Seeking what is true is not seeking what is desirable.
— Albert Camus.
People are not naturally gifted with logical thought (look at how many “true” religions there are). But they sure are naturally good at illogical thought and the ability to bluff their way through arguments that seem superficially sound but are, in fact, pure rhetoric – whether their sophistry is by design or just ignorance driven by desperation.
It is also true that people are generally unwilling to change their stance on a subject once they have committed themselves to a particular point of view. Once someone makes a claim about the paranormal, for example, if they are faced with an argument that renders their claim invalid, then they become even more entrenched in their position. That phenomenon is called the backfire effect, because although they have had their claim invalidated, they now feel the need to fight back harder and find even more reasons to support their original claim. A sceptical observer might decisively refute a paranormal claim (or at least prove that the claim is not true in the form it has been presented), but that will not change the opinion of the paranormal claimant. In other words, proving a claim to be invalid merely reinforces that belief in the mind of the claimant.
It leads to some interesting exchanges between believers and sceptics, but as a sceptic myself, I already know that a believer will not be converted into a rational thinker through rational argument. This blog is aimed at those who are agnostic about the paranormal and the other things I deal with here, as well as people who have found themselves becoming sceptical about wild claims and would like to know more about how to deal with the paranormal, supernatural, quackery and other claims made by dyed-in-the-wool woomeisters.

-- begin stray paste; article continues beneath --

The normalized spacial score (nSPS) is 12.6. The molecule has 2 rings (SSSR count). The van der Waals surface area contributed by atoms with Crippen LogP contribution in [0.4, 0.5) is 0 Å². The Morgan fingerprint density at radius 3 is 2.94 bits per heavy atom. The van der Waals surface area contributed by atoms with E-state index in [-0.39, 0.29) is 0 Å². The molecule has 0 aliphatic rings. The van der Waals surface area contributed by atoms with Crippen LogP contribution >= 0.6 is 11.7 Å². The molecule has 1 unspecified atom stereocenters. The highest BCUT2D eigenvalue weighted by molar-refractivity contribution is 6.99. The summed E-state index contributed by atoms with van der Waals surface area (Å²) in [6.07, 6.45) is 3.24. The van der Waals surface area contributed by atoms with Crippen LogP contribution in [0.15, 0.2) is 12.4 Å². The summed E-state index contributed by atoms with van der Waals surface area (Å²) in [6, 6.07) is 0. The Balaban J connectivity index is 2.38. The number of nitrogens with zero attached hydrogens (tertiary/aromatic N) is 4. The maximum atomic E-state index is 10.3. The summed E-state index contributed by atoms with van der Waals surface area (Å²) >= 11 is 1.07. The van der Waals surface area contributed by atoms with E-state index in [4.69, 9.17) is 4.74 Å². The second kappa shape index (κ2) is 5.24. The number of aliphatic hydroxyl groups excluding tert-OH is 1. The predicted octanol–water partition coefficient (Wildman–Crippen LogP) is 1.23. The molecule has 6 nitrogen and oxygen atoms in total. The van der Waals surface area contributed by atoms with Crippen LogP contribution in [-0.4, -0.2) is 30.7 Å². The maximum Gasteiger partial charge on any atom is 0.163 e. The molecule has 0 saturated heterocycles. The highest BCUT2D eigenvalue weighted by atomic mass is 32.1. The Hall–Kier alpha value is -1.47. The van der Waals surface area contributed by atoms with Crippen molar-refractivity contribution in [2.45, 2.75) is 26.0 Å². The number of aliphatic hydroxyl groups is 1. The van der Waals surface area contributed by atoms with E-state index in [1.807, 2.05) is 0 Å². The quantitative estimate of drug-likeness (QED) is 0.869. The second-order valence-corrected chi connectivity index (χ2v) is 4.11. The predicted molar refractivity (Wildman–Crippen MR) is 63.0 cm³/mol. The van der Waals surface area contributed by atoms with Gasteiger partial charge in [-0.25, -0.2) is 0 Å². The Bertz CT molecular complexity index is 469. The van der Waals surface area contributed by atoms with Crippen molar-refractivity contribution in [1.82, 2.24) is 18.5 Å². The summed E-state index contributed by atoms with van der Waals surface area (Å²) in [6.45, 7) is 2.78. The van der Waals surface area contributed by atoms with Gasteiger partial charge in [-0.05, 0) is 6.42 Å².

One rhetorical technique that comes naturally to everyone without a second thought is a technique that, if successful, forces the opponent in a debate or argument to make a choice between two opposite propositions, neither of which might even be relevant to the discussion.
The False Dichotomy
I had this piece of sophistry thrown at me by a self-professed expert in matters paranormal in a previous post (and I promised him I would do another post about the subject: this is it). The commenter stated that many military personnel have evidence of alien visitation, and I was challenged to say whether those people were either telling the truth or lying.
Notice that the paranormal “expert” is offering only two options for me to choose between. The exact quote is:
“So, do you believe these astronauts, military personnel and others are telling the truth, and that extraterrestrial visitations are therefore likely to have taken place, or do you believe they are all lying?”
Stating it that way can be awkward because there is a certain emotive content attached to it. It attempts to force the person on the other side of the argument into a difficult situation – after all, would you want to say that you think those astronauts, etc., are telling the truth when you believe they are actually wrong? More importantly, would you want to be seen to be accusing someone of being a liar without being able to prove it? There could also be be legal implications for you if you did so. Keep in mind a very important point about this: someone might say something they genuinely believe to be true but which might, in fact, be false. In a situation like that, they are not telling lies, they just happen to be wrong. (Think of any TV quiz game: when a contestant who is trying to win the star prize worth thousands of p0unds misses out by giving a wrong answer, was he just telling lies? No, he believed he was right but got it wrong — and probably kicked the cat when he got home.)
In this particular case, my commenter is trying to force me to make a choice between two propositions when in fact there are other possibilities that he is no doubt aware of, but he is hoping that I will be drawn into making a choice between propositions of his choosing. It is a tactic that can often work in an informal face to face debate where the conversation is sometimes fast paced and there is not much time to think about it. But if you’re aware of the fallacy, it is less likely that you will be caught out.